Civil servants are getting pay increases of €250m while the State can't fund special needs assistants
THE economy and the country have changed dramatically since the crash five years ago. That's pretty obvious. But in politics, it seems, it's business as usual.
Of course, the faces in the Cabinet have changed. Fianna Fail no longer governs in perpetuity. Fine Gael is the top dog and likely to stay that way. Labour is now getting the flak that the Greens became accustomed to.
The real power base, though, hasn't shifted.
It's largely the same people still who are calling the shots – and the genuinely vulnerable are being ignored.
It emerged over the weekend that hundreds of school-leavers with profound and severe intellectual disabilities have been told they will not get a day service that meets their assessed needs.
That means that as vulnerable a group as it's possible to imagine won't get vital occupational therapy, speech or language therapy and other services on a daily or weekly basis.
This is because of a cut in the allocation to services in this area from €10m to €4m – six lousy million euro that could make the most unimaginable difference to the lives of young men and women who have already had to overcome so much in life.
In contrast, it was also reported over the weekend that public sector workers have received more than €1.4bn in incremental – or length-of-service – pay increases since the recession began.
It's only fair to acknowledge public sector workers have made sacrifices in that time, including two very painful pay cuts.
But it is still difficult to find a credible explanation as to why an effectively bankrupt country is still giving many of its state workers a pay increase.
The trade unions argue that many of those getting increments are among the lower-paid public servants. There is truth to that (although it's far from the complete picture – more than 1,300 earning €65,000-plus will get increases this year).
But there is no getting away from the fact that these pay increases of €250m a year, given to people with jobs, are being paid by a state that is still borrowing €1bn a month; a state that can't afford to provide day services to those with severe intellectual disabilities; that can't provide places in schools for some children because of the absence of resources for special needs assistants; that can't give medical cards to those suffering from motor neurone disease.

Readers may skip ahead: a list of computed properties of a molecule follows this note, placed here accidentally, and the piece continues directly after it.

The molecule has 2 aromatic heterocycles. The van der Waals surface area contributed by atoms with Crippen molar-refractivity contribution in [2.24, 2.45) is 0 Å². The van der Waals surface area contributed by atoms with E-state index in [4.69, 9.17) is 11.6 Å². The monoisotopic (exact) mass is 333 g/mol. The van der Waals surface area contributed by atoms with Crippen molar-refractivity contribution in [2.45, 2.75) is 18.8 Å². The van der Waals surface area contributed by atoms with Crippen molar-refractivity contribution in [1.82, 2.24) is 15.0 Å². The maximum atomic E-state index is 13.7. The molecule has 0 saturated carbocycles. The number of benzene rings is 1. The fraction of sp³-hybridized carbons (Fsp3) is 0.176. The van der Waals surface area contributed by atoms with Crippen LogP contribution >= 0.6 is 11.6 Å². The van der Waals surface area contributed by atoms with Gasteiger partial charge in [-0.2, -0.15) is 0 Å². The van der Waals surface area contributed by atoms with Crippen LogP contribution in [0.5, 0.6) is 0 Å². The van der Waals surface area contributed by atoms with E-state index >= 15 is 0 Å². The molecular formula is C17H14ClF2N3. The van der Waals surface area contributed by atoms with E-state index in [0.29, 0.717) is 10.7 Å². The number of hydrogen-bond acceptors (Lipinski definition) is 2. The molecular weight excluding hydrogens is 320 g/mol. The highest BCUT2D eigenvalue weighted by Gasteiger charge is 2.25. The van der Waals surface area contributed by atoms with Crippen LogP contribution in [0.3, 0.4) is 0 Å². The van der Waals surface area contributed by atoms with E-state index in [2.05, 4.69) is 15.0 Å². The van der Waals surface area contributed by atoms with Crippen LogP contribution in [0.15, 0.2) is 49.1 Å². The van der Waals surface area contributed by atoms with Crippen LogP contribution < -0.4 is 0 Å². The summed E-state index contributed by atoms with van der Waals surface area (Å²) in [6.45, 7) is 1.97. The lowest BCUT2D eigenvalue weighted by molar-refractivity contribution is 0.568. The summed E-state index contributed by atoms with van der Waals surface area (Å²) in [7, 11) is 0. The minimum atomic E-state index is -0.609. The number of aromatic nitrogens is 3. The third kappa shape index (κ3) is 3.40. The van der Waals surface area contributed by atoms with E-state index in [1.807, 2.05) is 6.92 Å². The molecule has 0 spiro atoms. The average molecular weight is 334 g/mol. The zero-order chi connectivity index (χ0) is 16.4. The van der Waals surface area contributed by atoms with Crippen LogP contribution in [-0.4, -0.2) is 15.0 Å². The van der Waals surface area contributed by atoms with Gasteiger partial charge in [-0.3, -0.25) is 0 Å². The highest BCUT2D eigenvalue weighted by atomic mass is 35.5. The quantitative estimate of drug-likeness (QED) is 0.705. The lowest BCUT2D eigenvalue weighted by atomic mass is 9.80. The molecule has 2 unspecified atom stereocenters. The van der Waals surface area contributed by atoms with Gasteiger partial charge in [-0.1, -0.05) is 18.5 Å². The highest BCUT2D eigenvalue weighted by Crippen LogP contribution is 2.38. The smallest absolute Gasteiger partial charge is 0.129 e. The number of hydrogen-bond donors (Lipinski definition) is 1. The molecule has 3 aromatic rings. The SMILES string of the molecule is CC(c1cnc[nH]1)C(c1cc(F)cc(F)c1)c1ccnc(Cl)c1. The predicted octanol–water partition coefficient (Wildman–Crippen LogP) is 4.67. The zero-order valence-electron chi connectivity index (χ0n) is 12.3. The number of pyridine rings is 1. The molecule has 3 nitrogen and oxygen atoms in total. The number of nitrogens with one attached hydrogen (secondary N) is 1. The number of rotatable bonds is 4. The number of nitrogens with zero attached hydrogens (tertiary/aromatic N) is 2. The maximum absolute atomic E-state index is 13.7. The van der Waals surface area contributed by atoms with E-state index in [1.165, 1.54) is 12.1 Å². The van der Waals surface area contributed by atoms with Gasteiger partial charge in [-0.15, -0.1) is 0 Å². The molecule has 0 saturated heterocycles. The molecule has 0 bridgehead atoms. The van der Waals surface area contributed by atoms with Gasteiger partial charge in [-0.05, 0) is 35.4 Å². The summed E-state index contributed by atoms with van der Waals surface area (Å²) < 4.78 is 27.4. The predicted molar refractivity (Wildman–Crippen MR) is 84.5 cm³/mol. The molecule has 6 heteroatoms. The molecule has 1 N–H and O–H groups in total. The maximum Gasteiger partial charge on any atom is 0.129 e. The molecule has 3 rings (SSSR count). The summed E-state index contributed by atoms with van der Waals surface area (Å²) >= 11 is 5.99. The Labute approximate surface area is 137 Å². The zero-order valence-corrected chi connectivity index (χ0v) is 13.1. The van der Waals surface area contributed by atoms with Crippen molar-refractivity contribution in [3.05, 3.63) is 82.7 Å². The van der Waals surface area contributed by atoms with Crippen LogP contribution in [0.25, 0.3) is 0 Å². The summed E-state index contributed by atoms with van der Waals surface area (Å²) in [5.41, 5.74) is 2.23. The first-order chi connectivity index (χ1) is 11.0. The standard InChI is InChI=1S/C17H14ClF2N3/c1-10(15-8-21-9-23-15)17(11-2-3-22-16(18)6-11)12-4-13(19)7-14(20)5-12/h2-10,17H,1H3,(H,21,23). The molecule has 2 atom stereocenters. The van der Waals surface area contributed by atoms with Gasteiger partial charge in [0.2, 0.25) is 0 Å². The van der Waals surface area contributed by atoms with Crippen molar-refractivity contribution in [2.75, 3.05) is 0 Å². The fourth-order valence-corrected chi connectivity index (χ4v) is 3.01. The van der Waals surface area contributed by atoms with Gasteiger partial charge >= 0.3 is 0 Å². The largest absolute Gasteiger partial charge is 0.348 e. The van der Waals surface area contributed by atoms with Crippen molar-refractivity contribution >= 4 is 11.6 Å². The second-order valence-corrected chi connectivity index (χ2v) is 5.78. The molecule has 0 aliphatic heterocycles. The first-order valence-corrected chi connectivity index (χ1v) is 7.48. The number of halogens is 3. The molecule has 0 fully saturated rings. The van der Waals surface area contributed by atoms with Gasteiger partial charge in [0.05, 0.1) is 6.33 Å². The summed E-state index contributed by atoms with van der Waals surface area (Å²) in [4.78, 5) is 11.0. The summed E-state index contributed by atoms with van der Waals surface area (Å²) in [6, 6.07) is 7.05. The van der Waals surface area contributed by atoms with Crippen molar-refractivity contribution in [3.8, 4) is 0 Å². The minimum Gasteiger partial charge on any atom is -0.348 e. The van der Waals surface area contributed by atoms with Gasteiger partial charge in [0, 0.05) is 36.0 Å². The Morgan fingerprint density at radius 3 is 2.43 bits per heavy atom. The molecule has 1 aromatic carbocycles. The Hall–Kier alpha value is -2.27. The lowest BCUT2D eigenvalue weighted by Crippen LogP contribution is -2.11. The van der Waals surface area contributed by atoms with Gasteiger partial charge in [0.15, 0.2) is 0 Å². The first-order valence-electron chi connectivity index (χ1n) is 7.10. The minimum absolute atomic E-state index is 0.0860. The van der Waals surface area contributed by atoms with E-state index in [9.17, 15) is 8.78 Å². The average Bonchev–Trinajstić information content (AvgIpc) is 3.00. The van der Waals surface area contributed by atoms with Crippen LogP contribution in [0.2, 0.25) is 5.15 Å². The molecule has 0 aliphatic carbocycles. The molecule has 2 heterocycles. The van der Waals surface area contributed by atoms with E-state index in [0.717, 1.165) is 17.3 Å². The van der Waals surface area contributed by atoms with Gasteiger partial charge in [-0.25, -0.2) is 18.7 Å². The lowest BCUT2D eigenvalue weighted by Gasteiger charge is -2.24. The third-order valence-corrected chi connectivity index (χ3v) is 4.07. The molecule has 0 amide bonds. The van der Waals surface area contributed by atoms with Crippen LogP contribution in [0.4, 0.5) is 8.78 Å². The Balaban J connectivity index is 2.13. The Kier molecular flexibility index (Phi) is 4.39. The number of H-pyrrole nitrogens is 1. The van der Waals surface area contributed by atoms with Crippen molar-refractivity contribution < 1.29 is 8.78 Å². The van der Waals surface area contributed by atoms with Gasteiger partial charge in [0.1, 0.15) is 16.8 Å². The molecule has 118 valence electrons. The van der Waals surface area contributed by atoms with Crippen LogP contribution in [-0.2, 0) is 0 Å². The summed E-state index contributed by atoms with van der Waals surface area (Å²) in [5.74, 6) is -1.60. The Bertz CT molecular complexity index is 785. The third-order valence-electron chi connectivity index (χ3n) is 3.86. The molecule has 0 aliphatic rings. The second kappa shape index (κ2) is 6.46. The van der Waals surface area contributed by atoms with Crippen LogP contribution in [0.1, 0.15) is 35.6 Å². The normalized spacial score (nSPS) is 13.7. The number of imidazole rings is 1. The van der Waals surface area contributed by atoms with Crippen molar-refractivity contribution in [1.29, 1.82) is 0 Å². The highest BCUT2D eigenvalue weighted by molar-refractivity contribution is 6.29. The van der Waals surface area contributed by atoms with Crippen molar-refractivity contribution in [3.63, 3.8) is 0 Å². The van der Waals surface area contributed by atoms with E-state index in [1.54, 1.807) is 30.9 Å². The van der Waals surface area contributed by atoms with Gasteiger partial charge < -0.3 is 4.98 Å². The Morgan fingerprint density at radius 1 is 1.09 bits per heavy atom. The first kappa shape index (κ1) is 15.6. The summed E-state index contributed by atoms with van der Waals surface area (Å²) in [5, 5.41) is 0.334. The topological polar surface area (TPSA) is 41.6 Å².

And there is no getting away from the fact that this is happening because the public sector unions still carry enormous political clout. In stark contrast, young people who have intellectual disabilities do not.
It would be wrong to make this solely about public sector workers and increments. That would be far too simplistic. Public sector unions are only one of a number of vested interests that are still pulling the strings.
The lack of outraged outcry about cuts to intellectual disability services is in sharp contrast to the conveyor belt of Fine Gael TDs (and ministers) lining up to rule out suggestions that farmers' assets should be taken into account when determining their children's eligibility for third-level grants.
The farming organisations might not be the power they once were, but neither Fine Gael nor Fianna Fail would ever risk their wrath – however legitimate the proposed reform might be.
The same goes for the grey vote. It's impossible to even suggest that the same level of cuts be applied to the old-age pension as has already been introduced to the rest of social welfare payments. The reason for that is almost nothing to do with reasons of equity and fairness and almost everything to do with electoral factors.
It's also why the Government will once again bottle it on calls for a means-testing of child benefit or the re-introduction of third-level fees in the upcoming budget – middle-class voters just wouldn't wear it.
There might have been an expectation that with the economic and budgetary collapse and the arrival of the troika, the influence of the vested interests would be seriously diluted. It hasn't happened.
The cake is certainly smaller, but the most powerful groups have largely maintained their slice. It's the genuinely marginalised – the voiceless, the powerless – that have been squeezed out.
AND it's only going to get worse. Reports yesterday suggest the Government is facing major shortfalls in savings to be delivered under the Haddington Road agreement across the health sector. Given that the Coalition will not want to re-visit the pay deal, this will mean even greater cuts in services to compensate. And we all know by now who won't be picking up the tab.
The current Fine Gael-Labour programme for government opens with the bold claim that "a democratic revolution" took place on general election day, February 25, 2011.
Revolution? Different folks, but not so different strokes.
Shane Coleman is political editor of Newstalk 106-108FM.